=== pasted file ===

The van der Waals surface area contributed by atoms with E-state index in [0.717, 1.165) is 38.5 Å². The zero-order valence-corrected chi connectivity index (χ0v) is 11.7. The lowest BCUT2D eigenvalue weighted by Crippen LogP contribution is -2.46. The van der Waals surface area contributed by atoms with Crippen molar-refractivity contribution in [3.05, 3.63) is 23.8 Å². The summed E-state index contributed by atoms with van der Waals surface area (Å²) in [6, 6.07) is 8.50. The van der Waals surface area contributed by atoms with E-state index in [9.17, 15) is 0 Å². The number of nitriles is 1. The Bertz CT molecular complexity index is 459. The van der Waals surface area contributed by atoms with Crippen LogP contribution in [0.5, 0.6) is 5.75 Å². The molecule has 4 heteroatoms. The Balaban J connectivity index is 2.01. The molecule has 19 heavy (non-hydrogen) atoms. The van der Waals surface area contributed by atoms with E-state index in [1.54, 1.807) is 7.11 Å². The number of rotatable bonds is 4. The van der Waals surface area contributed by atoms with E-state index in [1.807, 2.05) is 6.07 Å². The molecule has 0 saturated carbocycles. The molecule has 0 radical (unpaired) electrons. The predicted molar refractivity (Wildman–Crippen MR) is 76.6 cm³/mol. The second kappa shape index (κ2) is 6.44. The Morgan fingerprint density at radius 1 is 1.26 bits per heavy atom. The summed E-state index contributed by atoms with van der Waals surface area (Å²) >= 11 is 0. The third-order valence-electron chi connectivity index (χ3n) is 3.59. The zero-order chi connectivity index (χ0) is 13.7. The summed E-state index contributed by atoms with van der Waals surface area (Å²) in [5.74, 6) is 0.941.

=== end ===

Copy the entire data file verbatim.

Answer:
The van der Waals surface area contributed by atoms with E-state index in [0.717, 1.165) is 38.5 Å². The zero-order valence-corrected chi connectivity index (χ0v) is 11.7. The lowest BCUT2D eigenvalue weighted by Crippen LogP contribution is -2.46. The van der Waals surface area contributed by atoms with Crippen molar-refractivity contribution in [3.05, 3.63) is 23.8 Å². The summed E-state index contributed by atoms with van der Waals surface area (Å²) in [6, 6.07) is 8.50. The van der Waals surface area contributed by atoms with E-state index in [9.17, 15) is 0 Å². The number of nitriles is 1. The Bertz CT molecular complexity index is 459. The van der Waals surface area contributed by atoms with Crippen LogP contribution in [0.5, 0.6) is 5.75 Å². The molecule has 4 heteroatoms. The Balaban J connectivity index is 2.01. The molecule has 19 heavy (non-hydrogen) atoms. The van der Waals surface area contributed by atoms with E-state index in [1.54, 1.807) is 7.11 Å². The number of rotatable bonds is 4. The van der Waals surface area contributed by atoms with E-state index in [1.807, 2.05) is 6.07 Å². The molecule has 0 saturated carbocycles. The molecule has 0 radical (unpaired) electrons. The predicted molar refractivity (Wildman–Crippen MR) is 76.6 cm³/mol. The second kappa shape index (κ2) is 6.44. The Morgan fingerprint density at radius 1 is 1.26 bits per heavy atom. The summed E-state index contributed by atoms with van der Waals surface area (Å²) >= 11 is 0. The third-order valence-electron chi connectivity index (χ3n) is 3.59. The zero-order chi connectivity index (χ0) is 13.7. The summed E-state index contributed by atoms with van der Waals surface area (Å²) in [5.74, 6) is 0.941.